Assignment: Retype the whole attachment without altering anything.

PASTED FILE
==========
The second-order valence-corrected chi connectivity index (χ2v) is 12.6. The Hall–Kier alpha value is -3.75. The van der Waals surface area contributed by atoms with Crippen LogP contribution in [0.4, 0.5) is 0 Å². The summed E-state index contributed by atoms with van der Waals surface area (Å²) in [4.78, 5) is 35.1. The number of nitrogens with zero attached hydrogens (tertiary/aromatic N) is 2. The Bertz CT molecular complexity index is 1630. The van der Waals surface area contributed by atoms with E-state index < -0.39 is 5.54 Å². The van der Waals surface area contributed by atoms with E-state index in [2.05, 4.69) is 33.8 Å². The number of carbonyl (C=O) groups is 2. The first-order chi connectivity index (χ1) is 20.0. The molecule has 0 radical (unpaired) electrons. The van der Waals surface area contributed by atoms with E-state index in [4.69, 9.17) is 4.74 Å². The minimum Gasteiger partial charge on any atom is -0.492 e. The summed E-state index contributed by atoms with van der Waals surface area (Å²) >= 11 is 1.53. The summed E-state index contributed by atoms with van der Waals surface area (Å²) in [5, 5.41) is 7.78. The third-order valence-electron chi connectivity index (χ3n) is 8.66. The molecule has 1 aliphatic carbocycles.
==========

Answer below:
The second-order valence-corrected chi connectivity index (χ2v) is 12.6. The Hall–Kier alpha value is -3.75. The van der Waals surface area contributed by atoms with Crippen LogP contribution in [0.4, 0.5) is 0 Å². The summed E-state index contributed by atoms with van der Waals surface area (Å²) in [4.78, 5) is 35.1. The number of nitrogens with zero attached hydrogens (tertiary/aromatic N) is 2. The Bertz CT molecular complexity index is 1630. The van der Waals surface area contributed by atoms with E-state index < -0.39 is 5.54 Å². The van der Waals surface area contributed by atoms with E-state index in [2.05, 4.69) is 33.8 Å². The number of carbonyl (C=O) groups is 2. The first-order chi connectivity index (χ1) is 20.0. The molecule has 0 radical (unpaired) electrons. The van der Waals surface area contributed by atoms with E-state index in [4.69, 9.17) is 4.74 Å². The minimum Gasteiger partial charge on any atom is -0.492 e. The summed E-state index contributed by atoms with van der Waals surface area (Å²) >= 11 is 1.53. The summed E-state index contributed by atoms with van der Waals surface area (Å²) in [5, 5.41) is 7.78. The third-order valence-electron chi connectivity index (χ3n) is 8.66. The molecule has 1 aliphatic carbocycles.